Irish rugby has a new sporting hero. Joey Carbery made his international debut on the Irish rugby team last week during Ireland’s first win over New Zealand. The Soldier’s Field in Chicago was the scene of Joey’s entry to the ranks of an Irish international player.
The New Zealand fifteen whom the one time Athy club player lined out against shared with Joey a country of birth. A New Zealander by birth Joey has however lived a large part of his young life in the South Kildare town where the Carbery family links stretch back to the dark oppressive years of the Luggacurran evictions.
It was his great great grandfather Dan Carbery, who evicted from his small holding in Luggacurran in June 1889 by agents of Lord Lansdowne set up home in Athy. It was here that Dan Carbery established the business which on his death in 1896 was continued and expanded by his 31-year-old son, also named Dan. The Carbery building legacy is to be found in several local schools, numerous housing estates in and around the town of Athy and in the more recent refurbishment by the Carlow branch of the firm of the local Courthouse.
The name Joe Carbery has passed down through several generations of the Carbery family, the last four generations of which have been actively involved with Athy rugby football club. Joe Carbery, great grandfather of the current rugby star, was a playing member of the club in the 1920s, as was his cousin Donal. Joe continued to play through the 1930s and was club captain in 1933/’34 and played on the provincial club team of 1938. Twenty years after his club captaincy he was elected president of Athy Rugby Club for 1953/’54.
The next generation Joe was also a stalwart of Athy rugby club. A veterinary surgeon by profession he played, as did his brother Jerry, for the Athy club in the late 1950s and early 1960s. Joe Carbery and his clubmate Jack Ryan were members of the Leinster Junior squad in 1961/’62. Joe Carbery emigrated to New Zealand for a period and on returning to Ireland played for Naas rugby club and in 1981/’82 trained what is now regarded as one of Athy club’s most successful teams. It was the third team which hold the unique distinction of not having lost a match while Joe Carbery was their trainer.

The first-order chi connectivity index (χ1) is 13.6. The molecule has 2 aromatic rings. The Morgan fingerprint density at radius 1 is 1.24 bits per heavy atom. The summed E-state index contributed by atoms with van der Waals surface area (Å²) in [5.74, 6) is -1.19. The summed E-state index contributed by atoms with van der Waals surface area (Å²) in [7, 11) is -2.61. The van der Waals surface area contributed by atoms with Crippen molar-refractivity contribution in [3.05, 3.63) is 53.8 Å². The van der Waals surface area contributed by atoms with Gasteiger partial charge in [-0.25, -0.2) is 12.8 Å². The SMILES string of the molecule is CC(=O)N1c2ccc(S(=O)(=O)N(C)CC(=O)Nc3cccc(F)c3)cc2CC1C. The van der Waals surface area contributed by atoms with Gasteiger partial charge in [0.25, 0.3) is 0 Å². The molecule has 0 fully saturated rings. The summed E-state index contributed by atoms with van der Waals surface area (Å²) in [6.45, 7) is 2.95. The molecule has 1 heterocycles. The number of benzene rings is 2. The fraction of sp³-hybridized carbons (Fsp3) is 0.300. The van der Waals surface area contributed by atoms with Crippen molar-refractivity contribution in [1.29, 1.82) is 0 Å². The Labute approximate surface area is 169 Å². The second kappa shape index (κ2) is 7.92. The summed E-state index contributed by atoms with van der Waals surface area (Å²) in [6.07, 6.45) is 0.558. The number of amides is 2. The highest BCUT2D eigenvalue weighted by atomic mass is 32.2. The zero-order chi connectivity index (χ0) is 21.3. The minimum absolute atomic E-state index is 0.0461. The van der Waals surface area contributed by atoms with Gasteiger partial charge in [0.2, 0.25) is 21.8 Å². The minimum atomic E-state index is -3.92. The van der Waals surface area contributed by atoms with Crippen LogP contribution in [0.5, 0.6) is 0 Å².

The name Joe and the involvement in rugby passed on to the next Carbery generation. This was Joey’s father who was born in Athy. As a young child, he moved to New Zealand with his parents, but now lives in the south Kildare town where he is employed by the Irish Rugby Football Union as a youth coach. He is also coach to the Athy senior rugby team. His son Joe, known to the media and public alike as Joey, is the fourth generation of the Carbery family to have had an association with Athy rugby club. Educated in Athy and Blackrock College he played underage rugby for Athy and later with Blackrock College and with the Clontarf senior team.
We have to look back many decades to find another Athy player who reached the high status of Irish international senior team player. The only one I have located is John B. Minch, son of Matthew and Elizabeth Minch of Rockfield House who was born in 1880. John’s father Matt Minch was elected a Member of Parliament for South Kildare in 1882 and remained an M.P. for the following 21 years. John B. Minch, like Joey Carbery, also attended and played for Blackrock College. He won the first of his five international caps playing for Ireland against South Africa at Lansdowne Road on 30th November 1912. The following year he was capped twice, playing against England at Lansdowne Road on 8th February 1913 and against Scotland in Edinburgh on 22nd February. His final two caps were earned in internationals against England at Twickenham on 14th February 1914 and against Scotland at Lansdowne Road two weeks later.
Joey Carbery, Irish rugby international, follows in the proud footsteps of a father, grandfather and great grandfather, all bearing the name Joe and all associated players with Athy’s rugby football club. The Carbery family association with Athy R.F.C. is one which was mirrored by the family’s active involvement with Athy Golf Club. That association started with Dan Carbery, eldest son of the Carbery father who was evicted from Luggacurran. Dan was captain of Athy Golf Club on six occasions between 1915 and 1932 and was followed in that position by three other Carbery family members including Joe Carbery, great grandfather of the rugby international. Both the aforesaid Dan and his son Joe also held the position of Golf Club President each on three occasions.
The people of Athy and district rejoice in having a rugby player of the calibre of Joey Carbery whom they can say is one of their own, as is that other international sportsman, boxer Eric Donovan who won his second professional fight on the same night as Joey Carbery earned his first international cap.